Many of the problems in communicating uncertainty to decision makers are overcome when an analyst has information from several external validation studies of the same type of policy analysis. It is then straightforward to construct a measure of overall error—specifically, the root mean square error—by taking the square root of the average of the squared differences between each estimate and the applicable measure of what actually occurred. This statistic then provides the basis to form, at least approximately, unconditional confidence intervals for the current set of estimates. However, this approach is easily misused. First, the external validation studies will necessarily pertain to different time periods and policy initiatives, so it is not clear to what extent the information applies to the current analysis. Similarly, it is not clear to what extent the various studies are themselves replications of any defined experiment, and thus it is difficult to interpret the root mean square error. Also, the confidence interval formed from the root mean square error does not communicate the uncertainty in the estimated root mean square error itself. That is, was it based on a single external validation study or 10 or 20? 5 Thus, even in the uncommon situation in which policy analysts can make use of external
5
In addition, the extent to which the estimates in the validation study follow an approximately normal distribution remains unknown, making the usual confidence interval formed by adding and subtracting twice the root mean square error somewhat suspect.

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validation studies to generate confidence intervals for current estimates, there are serious problems that need to be researched.
AN ILLUSTRATIVE DIAGRAM
To assist in understanding some of these ideas, Figure A-1 describes a simple situation, with five models. The estimated ranges for models 1, 2, and 3—none of which includes the true value (x)—are 95 percent confidence intervals for three different model versions that incorporate only sampling variability. (We have represented the densities of the estimates above the confidence intervals as approximate normal distributions, in which case 95 percent confidence intervals are formed by multiplying an estimated standard deviation by 1.96.)
The differences among the ranges for models 1, 2, and 3 are due to, say, different macroeconomic forecasts. Therefore, range 6 is a range of uncertainty due to sampling variability in the input data set and of uncertainty due to the macroeconomic forecast. It is generally impossible to provide range 6 with a rigorous estimate of coverage probability, but it might admit to a probabilistic interpretation if a probabilistic model for the various macroeconomic forecasts can be developed. (Range 6 also might be considered by some to represent root mean square error, with contributions of variance from sampling variability and bias from use of incorrect macroeconomic forecasts.)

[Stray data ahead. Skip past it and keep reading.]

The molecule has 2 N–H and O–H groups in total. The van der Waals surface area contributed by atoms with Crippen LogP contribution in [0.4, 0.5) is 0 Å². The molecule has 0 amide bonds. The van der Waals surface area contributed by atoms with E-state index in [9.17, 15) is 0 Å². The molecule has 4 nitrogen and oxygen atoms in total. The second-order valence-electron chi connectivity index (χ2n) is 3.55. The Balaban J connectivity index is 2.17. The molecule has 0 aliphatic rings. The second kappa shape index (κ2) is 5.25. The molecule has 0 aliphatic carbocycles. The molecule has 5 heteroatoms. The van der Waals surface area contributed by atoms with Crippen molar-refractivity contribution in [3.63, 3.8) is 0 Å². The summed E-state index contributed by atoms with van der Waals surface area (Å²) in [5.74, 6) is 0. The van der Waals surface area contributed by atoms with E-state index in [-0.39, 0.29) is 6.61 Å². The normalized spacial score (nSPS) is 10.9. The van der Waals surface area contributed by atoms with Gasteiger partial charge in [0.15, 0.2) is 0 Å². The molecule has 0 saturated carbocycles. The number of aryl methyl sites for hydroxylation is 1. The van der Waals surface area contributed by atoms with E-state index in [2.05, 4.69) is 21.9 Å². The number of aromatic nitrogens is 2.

Similarly, the ranges for models 4 and 5 are 95 percent confidence intervals for two versions of a completely different model, with the variability represented due to sampling variability. (Neither of these ranges includes the true value.) The difference between the model 4 and model 5 ranges is due to, say, the use of different imputation routines. Range 7, therefore, is another uncertainty range incorporating sampling variability and uncertainty due to imputation method. Some might consider range 7 more difficult to treat as a confidence interval with a known coverage probability than range 6, because the probabilistic structure of potential imputation routines might be more difficult to specify than that of macroeconomic forecasts.
Finally, range 8 is what one might hope to communicate as an estimate of total uncertainty. It is, in this diagram, the only interval that actually contains
FIGURE A-1 Ranges of estimates of x (truth) from five models.

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the truth. However, this range is difficult to interpret because there may be yet another modeling approach that would further broaden the range of uncertainty. In addition, range 8 cannot be given an associated coverage probability, which greatly weakens its utility. However, it does provide an indication of the amount of uncertainty due to sampling variability, macroeconomic forecasts, imputation routines, and modeling approaches.